see if you get an error 429. Once again, this protects you from reference errors while you check for
the integrity of your references.
With MDEs, the problem is a little less nasty than the above, as you can usually get away with running
code until you hit a bad line (which is different than MDBs, which can hit problems just because a module
was loaded). However, it is best to not take chances here and always go through the full steps. The key,
as always, is to fix things up before Access ever has the chance to try loading or executing anything that
depends on a potentially broken reference.
UPDATE 08 Jun 2001: Here is a fun trick for Access 2000! It turns out that you can use the free
TSI ImpExp Spec Tool
to solve the last big problem that can plague an application: broken references with other database files!
The way it works is that using the TSI tool causes Access to load the VBA project of the database you specify
(among other things). Once it is loaded, your main project can find that library, even if it is ordinarily
expecting it to be on another path. All the rules above apply even more than usual, since this type of fixup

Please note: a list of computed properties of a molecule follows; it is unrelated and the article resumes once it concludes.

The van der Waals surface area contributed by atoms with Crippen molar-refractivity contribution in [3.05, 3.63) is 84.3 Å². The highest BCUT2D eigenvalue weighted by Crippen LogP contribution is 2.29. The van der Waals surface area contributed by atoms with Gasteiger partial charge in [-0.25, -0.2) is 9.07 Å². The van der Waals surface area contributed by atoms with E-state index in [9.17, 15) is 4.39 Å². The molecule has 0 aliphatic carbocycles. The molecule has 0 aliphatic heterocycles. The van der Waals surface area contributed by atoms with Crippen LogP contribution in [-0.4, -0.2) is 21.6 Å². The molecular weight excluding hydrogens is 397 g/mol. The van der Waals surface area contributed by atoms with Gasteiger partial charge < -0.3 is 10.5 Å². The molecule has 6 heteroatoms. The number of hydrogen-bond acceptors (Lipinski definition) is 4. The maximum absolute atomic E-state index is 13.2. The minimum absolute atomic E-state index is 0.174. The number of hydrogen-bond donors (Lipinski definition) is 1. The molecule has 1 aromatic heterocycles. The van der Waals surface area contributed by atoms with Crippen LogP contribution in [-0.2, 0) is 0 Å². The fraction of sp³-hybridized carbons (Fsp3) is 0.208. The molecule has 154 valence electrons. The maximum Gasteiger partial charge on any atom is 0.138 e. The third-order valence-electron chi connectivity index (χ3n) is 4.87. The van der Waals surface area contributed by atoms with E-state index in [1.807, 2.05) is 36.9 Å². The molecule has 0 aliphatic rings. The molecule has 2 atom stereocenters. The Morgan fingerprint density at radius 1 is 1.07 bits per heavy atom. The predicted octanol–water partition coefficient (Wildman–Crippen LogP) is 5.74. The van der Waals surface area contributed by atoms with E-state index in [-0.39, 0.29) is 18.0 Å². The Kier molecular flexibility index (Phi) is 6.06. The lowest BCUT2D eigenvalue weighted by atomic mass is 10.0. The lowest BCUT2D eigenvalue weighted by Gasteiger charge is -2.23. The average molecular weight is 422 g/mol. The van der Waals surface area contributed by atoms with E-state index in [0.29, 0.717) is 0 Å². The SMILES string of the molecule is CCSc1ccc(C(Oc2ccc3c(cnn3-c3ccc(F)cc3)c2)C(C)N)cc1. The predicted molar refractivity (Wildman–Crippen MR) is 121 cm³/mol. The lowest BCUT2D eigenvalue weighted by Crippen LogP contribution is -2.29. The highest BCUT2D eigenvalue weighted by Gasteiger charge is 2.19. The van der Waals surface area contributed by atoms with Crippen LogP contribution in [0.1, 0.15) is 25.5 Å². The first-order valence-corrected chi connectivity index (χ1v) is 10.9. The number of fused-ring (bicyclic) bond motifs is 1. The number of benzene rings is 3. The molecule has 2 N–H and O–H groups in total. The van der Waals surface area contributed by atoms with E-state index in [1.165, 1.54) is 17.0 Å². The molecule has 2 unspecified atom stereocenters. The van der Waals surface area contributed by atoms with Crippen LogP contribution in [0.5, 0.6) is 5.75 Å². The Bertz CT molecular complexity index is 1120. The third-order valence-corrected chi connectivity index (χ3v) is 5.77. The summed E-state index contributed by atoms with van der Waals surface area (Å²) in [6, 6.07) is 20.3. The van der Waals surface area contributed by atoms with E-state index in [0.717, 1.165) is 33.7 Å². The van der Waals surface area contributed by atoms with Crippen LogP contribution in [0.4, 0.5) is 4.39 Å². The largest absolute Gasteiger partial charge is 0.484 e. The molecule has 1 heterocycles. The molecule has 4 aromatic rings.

will only work if you make sure it happens before you have caused VBA to notice the broken reference.
Note that you can even use VBA.InputBox to query the user for the location of the file and VBA.Dir$ to
make sure the file location is valid so you can properly assure yourself that the load has happened. I have
even tested this technique where both files were MDEs and ADEs, and in all cases it worked beautifully!
Note: For people who really would HATE to require the extra file, licensing the source for
the add-in is possible, send mail to email@example.com
for details -- but please note that you do not have to do this to solve the problem -- most people do not
need to consider spending any money here at all for the ability to shed all of the usual fears about